wind rose

wind rose

President Ilham Aliyev was reminiscent of a spring squeezed by these two circumstances when he answered the questions of international experts who flocked to Baku ADA University on April 29 for the Second Conference on the South Caucasus, which this time was called "South Caucasus: Development and Cooperation." If we compare it with the last year's title of the conference "A new look at the South Caucasus: post-conflict development and cooperation", then we can state according to Aliyev that the conflict period between Armenia and Azerbaijan is left behind.

In the case of the first circumstance, from the facts presented by the President, it follows that Armenia and Azerbaijan have embarked on the path of practical steps, which are beginning to be implemented in accordance with the 5-point peace package. “Finally, we recently received a positive response from Armenia. Their government adopted the five basic principles put forward by Azerbaijan. These principles should form the basis of a peace agreement with Armenia. Also, at the suggestion of Azerbaijan, Armenia finally agreed to create a joint working group with Azerbaijan to start the process of delimitation of our borders. In my opinion, these are important manifestations of recent events, and they also show that now, a year and a half after the Second Karabakh War, the leadership of Armenia and, I hope, its people understand the need for peace. If a peace agreement is signed and these basic principles are implemented, then peace in the Caucasus will be strong and durable. This is our intention."

This is a document of five basic principles for peace with Armenia, which was published on March 14 of this year by the Azerbaijani Foreign Ministry:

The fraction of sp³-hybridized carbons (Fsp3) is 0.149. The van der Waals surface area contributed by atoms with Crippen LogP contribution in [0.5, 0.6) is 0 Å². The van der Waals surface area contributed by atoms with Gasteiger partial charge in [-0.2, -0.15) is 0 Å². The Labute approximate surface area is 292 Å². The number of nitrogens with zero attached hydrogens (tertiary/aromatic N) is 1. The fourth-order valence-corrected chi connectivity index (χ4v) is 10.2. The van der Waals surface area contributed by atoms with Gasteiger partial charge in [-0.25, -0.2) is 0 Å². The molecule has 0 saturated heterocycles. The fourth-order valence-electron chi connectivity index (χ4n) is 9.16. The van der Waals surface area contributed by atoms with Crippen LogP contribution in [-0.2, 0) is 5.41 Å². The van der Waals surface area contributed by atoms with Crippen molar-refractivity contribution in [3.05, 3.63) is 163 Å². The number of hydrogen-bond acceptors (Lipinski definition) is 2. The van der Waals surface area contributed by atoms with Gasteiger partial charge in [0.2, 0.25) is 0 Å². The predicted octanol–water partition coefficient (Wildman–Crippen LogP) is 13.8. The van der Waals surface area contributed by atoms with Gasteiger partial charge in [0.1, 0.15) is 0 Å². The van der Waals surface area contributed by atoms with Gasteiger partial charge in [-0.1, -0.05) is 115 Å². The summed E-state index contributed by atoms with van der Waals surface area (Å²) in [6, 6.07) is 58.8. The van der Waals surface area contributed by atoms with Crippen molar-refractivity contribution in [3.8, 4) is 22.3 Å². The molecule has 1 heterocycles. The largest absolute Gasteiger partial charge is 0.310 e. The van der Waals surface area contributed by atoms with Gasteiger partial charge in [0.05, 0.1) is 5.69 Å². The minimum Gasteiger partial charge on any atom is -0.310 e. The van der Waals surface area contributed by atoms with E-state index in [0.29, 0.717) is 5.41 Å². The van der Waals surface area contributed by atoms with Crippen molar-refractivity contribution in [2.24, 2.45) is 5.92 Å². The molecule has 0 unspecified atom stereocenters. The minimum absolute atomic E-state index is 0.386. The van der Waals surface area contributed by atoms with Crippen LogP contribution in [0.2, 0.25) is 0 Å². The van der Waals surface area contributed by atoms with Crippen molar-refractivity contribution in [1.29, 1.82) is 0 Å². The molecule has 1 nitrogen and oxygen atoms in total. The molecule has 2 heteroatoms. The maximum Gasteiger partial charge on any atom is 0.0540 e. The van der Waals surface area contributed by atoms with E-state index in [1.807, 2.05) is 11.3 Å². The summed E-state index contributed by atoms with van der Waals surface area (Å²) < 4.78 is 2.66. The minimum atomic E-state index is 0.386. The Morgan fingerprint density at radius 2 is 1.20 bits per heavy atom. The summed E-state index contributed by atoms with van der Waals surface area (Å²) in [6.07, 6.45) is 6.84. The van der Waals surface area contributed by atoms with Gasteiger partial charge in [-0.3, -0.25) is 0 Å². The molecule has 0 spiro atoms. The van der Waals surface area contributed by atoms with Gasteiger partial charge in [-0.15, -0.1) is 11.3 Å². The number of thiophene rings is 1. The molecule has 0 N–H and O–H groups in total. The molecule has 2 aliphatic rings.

1. mutual recognition of sovereignty, territorial integrity, inviolability of international borders and political independence of each other;

2. mutual confirmation of the absence of territorial claims of states against each other and a legal obligation not to make such claims in the future;

3. to refrain from threatening each other's security in interstate relations, from using threats and force against political independence and territorial integrity, as well as from other circumstances incompatible with the purposes of the UN Charter;

4. delimitation and demarcation of the state border, establishment of diplomatic relations;

5. opening of transport and communications, establishment of other relevant communications and cooperation in other areas of mutual interest.

In support of Aliyev's words, one can mention the increasing contacts at various formats and levels, and the dialogue is taking on a permanent and consistent character.

In this context, the Caucasian cooperation of the three countries: Azerbaijan, Georgia and Armenia, begins to take real shape through the achievement of peace and the opening of communications that will have to unblock and connect the space surrounding the Caucasus with a geopolitical wind rose.

“At the same time, our peace agenda and initiatives, made public and supported by the international community, are focused on regional development and its new opportunities in the South Caucasus. Not only between Azerbaijan and Armenia – this is certainly one of the most important elements of regional cooperation – but also in the South Caucasus region as a whole,” Aliyev said.